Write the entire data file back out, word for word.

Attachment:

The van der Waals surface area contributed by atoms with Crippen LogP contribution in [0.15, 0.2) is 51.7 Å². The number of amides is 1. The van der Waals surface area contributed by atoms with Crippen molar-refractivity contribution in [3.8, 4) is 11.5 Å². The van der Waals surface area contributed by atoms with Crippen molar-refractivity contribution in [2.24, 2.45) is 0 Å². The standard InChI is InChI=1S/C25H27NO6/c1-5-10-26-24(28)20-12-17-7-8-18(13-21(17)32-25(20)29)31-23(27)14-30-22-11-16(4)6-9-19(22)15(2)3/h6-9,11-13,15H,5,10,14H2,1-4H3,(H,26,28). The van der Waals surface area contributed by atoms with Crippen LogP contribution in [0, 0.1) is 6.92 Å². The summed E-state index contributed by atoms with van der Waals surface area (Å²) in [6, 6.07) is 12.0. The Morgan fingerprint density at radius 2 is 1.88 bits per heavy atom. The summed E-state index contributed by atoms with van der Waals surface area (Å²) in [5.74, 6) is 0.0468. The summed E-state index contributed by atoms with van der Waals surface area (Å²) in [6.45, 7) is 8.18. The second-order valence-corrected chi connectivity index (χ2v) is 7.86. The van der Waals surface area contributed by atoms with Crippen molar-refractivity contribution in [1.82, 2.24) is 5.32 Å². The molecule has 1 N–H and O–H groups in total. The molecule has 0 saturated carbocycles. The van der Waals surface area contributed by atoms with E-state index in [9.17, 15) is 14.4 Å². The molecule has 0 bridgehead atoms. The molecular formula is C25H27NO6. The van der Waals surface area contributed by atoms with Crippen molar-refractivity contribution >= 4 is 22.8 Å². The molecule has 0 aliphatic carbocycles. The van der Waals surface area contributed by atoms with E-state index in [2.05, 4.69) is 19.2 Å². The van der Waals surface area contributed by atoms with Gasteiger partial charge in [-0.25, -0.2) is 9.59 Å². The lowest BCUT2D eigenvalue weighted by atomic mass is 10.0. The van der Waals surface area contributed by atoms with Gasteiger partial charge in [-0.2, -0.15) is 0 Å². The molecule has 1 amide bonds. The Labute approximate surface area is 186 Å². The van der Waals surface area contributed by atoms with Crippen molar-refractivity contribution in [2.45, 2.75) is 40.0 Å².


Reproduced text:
The van der Waals surface area contributed by atoms with Crippen LogP contribution in [0.15, 0.2) is 51.7 Å². The number of amides is 1. The van der Waals surface area contributed by atoms with Crippen molar-refractivity contribution in [3.8, 4) is 11.5 Å². The van der Waals surface area contributed by atoms with Crippen molar-refractivity contribution in [2.24, 2.45) is 0 Å². The standard InChI is InChI=1S/C25H27NO6/c1-5-10-26-24(28)20-12-17-7-8-18(13-21(17)32-25(20)29)31-23(27)14-30-22-11-16(4)6-9-19(22)15(2)3/h6-9,11-13,15H,5,10,14H2,1-4H3,(H,26,28). The van der Waals surface area contributed by atoms with Crippen LogP contribution in [0, 0.1) is 6.92 Å². The summed E-state index contributed by atoms with van der Waals surface area (Å²) in [6, 6.07) is 12.0. The Morgan fingerprint density at radius 2 is 1.88 bits per heavy atom. The summed E-state index contributed by atoms with van der Waals surface area (Å²) in [5.74, 6) is 0.0468. The summed E-state index contributed by atoms with van der Waals surface area (Å²) in [6.45, 7) is 8.18. The second-order valence-corrected chi connectivity index (χ2v) is 7.86. The van der Waals surface area contributed by atoms with Crippen molar-refractivity contribution in [1.82, 2.24) is 5.32 Å². The molecule has 1 N–H and O–H groups in total. The molecule has 0 saturated carbocycles. The van der Waals surface area contributed by atoms with E-state index in [9.17, 15) is 14.4 Å². The molecule has 0 bridgehead atoms. The molecular formula is C25H27NO6. The van der Waals surface area contributed by atoms with Crippen molar-refractivity contribution >= 4 is 22.8 Å². The molecule has 0 aliphatic carbocycles. The van der Waals surface area contributed by atoms with E-state index in [2.05, 4.69) is 19.2 Å². The van der Waals surface area contributed by atoms with Gasteiger partial charge in [-0.25, -0.2) is 9.59 Å². The lowest BCUT2D eigenvalue weighted by atomic mass is 10.0. The van der Waals surface area contributed by atoms with Gasteiger partial charge in [-0.2, -0.15) is 0 Å². The molecule has 1 amide bonds. The Labute approximate surface area is 186 Å². The van der Waals surface area contributed by atoms with Crippen molar-refractivity contribution in [2.45, 2.75) is 40.0 Å².